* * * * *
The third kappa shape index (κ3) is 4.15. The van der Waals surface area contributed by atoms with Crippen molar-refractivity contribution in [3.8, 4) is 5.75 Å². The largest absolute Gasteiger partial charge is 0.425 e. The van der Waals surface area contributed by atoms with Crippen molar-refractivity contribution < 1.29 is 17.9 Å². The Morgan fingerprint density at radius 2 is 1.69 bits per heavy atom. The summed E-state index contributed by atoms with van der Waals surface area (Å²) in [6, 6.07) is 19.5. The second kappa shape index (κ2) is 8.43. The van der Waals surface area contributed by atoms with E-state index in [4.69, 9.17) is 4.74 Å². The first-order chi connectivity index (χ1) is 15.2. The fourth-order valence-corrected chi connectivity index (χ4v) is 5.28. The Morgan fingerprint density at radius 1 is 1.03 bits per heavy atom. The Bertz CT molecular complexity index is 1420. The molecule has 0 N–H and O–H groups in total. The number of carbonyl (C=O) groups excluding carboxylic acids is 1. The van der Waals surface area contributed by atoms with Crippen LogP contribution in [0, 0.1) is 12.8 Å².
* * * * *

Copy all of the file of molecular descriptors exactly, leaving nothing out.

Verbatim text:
The third kappa shape index (κ3) is 4.15. The van der Waals surface area contributed by atoms with Crippen molar-refractivity contribution in [3.8, 4) is 5.75 Å². The largest absolute Gasteiger partial charge is 0.425 e. The van der Waals surface area contributed by atoms with Crippen molar-refractivity contribution < 1.29 is 17.9 Å². The Morgan fingerprint density at radius 2 is 1.69 bits per heavy atom. The summed E-state index contributed by atoms with van der Waals surface area (Å²) in [6, 6.07) is 19.5. The second kappa shape index (κ2) is 8.43. The van der Waals surface area contributed by atoms with E-state index in [4.69, 9.17) is 4.74 Å². The first-order chi connectivity index (χ1) is 15.2. The fourth-order valence-corrected chi connectivity index (χ4v) is 5.28. The Morgan fingerprint density at radius 1 is 1.03 bits per heavy atom. The Bertz CT molecular complexity index is 1420. The molecule has 0 N–H and O–H groups in total. The number of carbonyl (C=O) groups excluding carboxylic acids is 1. The van der Waals surface area contributed by atoms with Crippen LogP contribution in [0, 0.1) is 12.8 Å².